Calls > Session 16

16 – Representing territories in simulation models

Co-facilitators: Marion LE TEXIER (IDEES), Arnaud BANOS (Géographie-cités), Clémentine COTTINEAU (University College London) & Sébastien REY-COYREHOURCQ (IDEES)

The increasing use of simulation models in geography has strengthened several fields of knowledge over the last thirty years (mobility, transport, diffusion, human-habitat interactions, health, territorial systems, urban form, etc.). Numerous advances have been made both in terms of computing (more accessible platforms, new computing paradigms, etc.) and modelling methods (descriptive framework, coupling of models, multi-modelling, etc.) to assess the heuristic and technical “validity” of these models (characterisation of the model tryptych of structure-parameters–output). Curiously, only a small part of this work has questioned the implications of – and potential biaises introduced by – the representation of the territory on which interactions beween individuals and objects occur. However, the community of French theoretical and quantitative geographers, with considerable experience in spatial analysis, has published several papers and texts in an effort to throw some light on this question. The proposed session would pursue this collective dynamic, with a view to bringing together researchers dealing with the effects of territorial representations in simulation models. Beyond presentations and exchanges on current research, the session should enable the foundations to be laid for a discussion concerning the epistemological and methodological aspects of the following questions:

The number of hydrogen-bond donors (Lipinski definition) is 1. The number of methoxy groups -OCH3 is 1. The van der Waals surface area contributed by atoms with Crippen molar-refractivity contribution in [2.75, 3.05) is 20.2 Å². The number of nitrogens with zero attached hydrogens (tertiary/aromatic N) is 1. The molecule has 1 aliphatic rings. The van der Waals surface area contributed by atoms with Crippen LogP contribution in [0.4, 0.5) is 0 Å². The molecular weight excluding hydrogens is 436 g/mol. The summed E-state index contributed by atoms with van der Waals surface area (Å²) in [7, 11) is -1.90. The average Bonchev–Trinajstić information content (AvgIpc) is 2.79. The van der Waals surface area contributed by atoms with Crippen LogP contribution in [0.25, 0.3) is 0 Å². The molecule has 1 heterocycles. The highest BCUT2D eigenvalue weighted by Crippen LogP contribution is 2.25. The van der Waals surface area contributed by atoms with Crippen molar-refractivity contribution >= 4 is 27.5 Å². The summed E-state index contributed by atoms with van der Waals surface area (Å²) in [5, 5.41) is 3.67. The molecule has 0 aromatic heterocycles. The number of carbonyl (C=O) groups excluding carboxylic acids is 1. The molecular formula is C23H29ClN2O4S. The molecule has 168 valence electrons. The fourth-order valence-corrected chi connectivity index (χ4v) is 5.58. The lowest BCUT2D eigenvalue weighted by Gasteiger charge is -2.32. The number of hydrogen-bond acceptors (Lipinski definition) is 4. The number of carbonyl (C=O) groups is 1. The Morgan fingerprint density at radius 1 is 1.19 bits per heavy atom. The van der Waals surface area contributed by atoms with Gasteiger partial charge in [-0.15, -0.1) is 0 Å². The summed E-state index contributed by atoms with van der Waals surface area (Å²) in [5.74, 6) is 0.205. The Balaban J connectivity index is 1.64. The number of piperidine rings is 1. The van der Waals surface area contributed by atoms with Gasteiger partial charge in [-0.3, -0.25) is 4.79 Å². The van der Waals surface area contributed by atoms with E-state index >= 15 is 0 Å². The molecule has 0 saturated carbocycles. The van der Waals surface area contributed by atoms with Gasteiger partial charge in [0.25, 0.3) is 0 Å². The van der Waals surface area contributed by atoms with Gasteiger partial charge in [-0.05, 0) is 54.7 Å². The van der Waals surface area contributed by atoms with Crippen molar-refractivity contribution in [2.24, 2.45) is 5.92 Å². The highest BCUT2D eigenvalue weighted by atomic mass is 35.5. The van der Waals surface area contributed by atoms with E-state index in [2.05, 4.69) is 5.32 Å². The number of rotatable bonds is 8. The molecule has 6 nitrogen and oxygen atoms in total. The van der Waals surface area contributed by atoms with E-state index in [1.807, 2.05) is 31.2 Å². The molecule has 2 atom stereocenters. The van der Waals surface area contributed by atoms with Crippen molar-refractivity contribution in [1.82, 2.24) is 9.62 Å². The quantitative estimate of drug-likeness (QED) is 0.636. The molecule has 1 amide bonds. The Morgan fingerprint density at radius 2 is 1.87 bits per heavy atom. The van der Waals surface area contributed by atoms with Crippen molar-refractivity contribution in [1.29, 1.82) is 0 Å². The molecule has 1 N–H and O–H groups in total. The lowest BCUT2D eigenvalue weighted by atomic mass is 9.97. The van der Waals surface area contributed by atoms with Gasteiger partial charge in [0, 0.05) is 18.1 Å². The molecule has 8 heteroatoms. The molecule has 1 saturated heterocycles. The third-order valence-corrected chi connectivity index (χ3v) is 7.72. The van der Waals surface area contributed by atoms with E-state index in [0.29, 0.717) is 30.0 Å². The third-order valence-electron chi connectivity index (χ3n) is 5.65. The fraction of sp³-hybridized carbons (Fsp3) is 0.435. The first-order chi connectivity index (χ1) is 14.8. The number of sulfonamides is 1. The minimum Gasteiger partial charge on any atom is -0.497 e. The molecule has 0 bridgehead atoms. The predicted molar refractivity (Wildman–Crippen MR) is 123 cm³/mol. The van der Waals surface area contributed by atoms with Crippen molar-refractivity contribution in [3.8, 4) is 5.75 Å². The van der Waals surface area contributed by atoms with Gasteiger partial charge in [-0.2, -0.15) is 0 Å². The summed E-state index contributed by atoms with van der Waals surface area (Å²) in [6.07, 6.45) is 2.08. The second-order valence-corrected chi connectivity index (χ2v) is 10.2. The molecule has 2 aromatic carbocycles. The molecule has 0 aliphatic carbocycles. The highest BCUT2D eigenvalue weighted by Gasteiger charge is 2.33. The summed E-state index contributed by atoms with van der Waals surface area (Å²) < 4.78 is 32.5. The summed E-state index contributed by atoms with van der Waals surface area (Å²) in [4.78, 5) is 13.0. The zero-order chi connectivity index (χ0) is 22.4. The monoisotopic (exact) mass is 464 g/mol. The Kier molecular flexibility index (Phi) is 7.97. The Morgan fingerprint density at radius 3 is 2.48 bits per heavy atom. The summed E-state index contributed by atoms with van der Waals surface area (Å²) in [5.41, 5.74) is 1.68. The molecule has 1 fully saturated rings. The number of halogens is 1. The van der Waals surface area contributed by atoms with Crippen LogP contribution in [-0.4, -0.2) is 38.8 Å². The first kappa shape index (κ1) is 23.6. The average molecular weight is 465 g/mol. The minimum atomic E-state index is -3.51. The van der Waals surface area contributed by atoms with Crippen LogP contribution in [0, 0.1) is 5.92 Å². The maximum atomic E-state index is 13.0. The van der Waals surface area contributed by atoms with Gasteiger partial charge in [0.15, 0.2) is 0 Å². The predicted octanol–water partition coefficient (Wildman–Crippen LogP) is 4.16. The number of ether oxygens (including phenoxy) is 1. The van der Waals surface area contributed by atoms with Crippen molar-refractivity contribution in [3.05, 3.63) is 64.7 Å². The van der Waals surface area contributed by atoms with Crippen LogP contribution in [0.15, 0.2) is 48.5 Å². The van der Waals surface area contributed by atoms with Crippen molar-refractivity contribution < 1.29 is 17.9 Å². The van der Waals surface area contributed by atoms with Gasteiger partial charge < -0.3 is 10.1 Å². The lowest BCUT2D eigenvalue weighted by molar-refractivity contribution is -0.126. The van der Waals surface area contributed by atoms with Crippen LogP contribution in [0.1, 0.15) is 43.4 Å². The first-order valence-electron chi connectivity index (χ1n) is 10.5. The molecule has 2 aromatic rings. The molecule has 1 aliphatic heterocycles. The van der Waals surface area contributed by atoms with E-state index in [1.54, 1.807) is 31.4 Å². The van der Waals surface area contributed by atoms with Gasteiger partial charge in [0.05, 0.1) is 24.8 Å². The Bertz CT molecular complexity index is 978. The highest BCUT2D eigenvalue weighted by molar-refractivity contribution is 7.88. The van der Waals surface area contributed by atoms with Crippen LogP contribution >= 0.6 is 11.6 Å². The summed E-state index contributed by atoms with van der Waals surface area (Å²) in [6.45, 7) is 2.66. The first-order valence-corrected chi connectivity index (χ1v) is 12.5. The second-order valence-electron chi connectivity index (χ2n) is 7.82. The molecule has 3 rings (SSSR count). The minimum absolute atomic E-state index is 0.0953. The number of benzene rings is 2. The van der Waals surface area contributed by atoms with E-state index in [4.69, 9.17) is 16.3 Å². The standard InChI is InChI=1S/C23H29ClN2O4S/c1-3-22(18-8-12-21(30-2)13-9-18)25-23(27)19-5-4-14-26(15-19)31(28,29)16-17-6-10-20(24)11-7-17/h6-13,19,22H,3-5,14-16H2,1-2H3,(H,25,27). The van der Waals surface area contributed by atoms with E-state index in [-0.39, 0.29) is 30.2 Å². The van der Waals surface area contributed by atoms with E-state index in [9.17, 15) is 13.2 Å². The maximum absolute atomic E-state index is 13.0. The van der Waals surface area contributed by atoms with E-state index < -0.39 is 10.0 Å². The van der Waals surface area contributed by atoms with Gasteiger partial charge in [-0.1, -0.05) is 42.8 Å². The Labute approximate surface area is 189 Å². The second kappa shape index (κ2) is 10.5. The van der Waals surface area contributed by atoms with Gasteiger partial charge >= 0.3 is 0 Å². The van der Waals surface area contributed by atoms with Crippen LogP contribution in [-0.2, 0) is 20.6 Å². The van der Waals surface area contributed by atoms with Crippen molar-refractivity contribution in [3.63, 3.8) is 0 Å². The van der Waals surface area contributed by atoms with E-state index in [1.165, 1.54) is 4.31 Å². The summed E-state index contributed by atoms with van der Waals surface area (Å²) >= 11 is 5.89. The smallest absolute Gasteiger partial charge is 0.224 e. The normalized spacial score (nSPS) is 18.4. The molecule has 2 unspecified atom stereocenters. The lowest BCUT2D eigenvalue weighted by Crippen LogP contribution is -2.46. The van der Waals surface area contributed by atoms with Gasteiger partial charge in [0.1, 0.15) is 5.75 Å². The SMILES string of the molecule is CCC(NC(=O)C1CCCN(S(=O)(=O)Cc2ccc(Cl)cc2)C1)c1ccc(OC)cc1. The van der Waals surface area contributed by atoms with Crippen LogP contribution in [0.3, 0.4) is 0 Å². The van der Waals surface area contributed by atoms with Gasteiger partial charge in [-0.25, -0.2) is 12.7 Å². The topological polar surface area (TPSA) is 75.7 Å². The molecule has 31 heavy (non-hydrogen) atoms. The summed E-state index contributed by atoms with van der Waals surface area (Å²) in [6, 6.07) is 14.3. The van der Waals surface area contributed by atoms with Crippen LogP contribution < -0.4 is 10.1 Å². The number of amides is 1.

- What geographical compromises have been made during the process of simulation model building?
- What are the effects (observed or suspected) of territorial representation on model behaviour and simulation results?
- What impact may these effects have on our ability to understand simulated phenomena?


Banos A., 2012, "Network effects in Schelling's model of segregation: new evidences from agent-based simulation", Environment and Planning B: Planning and Design, 39(2), pp. 393-405.
Flache A., Hegselmann R., 2001, "Do Irregular Grids make a Difference? Relaxing the Spatial Regularity Assumption in Cellular Models of Social Dynamics", Journal of Artificial Societies and Social Simulation, 4(4), pp. 1-6
Fossett M., Dietrich D.R., 2009, "Effects of city size, shape, and form, and neighborhood size and shape in agent-based models of residential segregation: are Schelling-style preference effects robust?", 36(1), pp. 149-169.
Kwan M. P., 2012, "The uncertain geographic context problem", Annals of the Association of American Geographers, 102(5), pp. 958-968.
Le Texier M., Caruso, G., 2017, "Assessing geographical effects in spatial diffusion processes: The case of euro coins", Computer, Environment and Urban Systems, 61-A, pp. 81-93.
Openshaw S., 1984, The Modifiable Areal Unit Problem, Norwich, UK, Geo Books.
Raimbault J., Banos A., Doursat R., 2014, "A Hybrid Network/Grid Model of Urban Morphogenesis and Optimization", 4th International Conference on Complex Systems and Applications (ICCSA 2014), pp. 51-60.
Spielman S., Harrison P., 2014, "The Co‐evolution of Residential Segregation and the Built Environment at the Turn of the 20th Century: A Schelling Model", *Transactions in GIS*, 18(1), pp. 25-45.
Thomas I., Jones J., Caruso G., Gerber P., 2017, "City delineation in European applications of LUTI models: review and tests", Transport Reviews (en ligne).

Expected types of paper

Theories, methodology, fieldwork, results.

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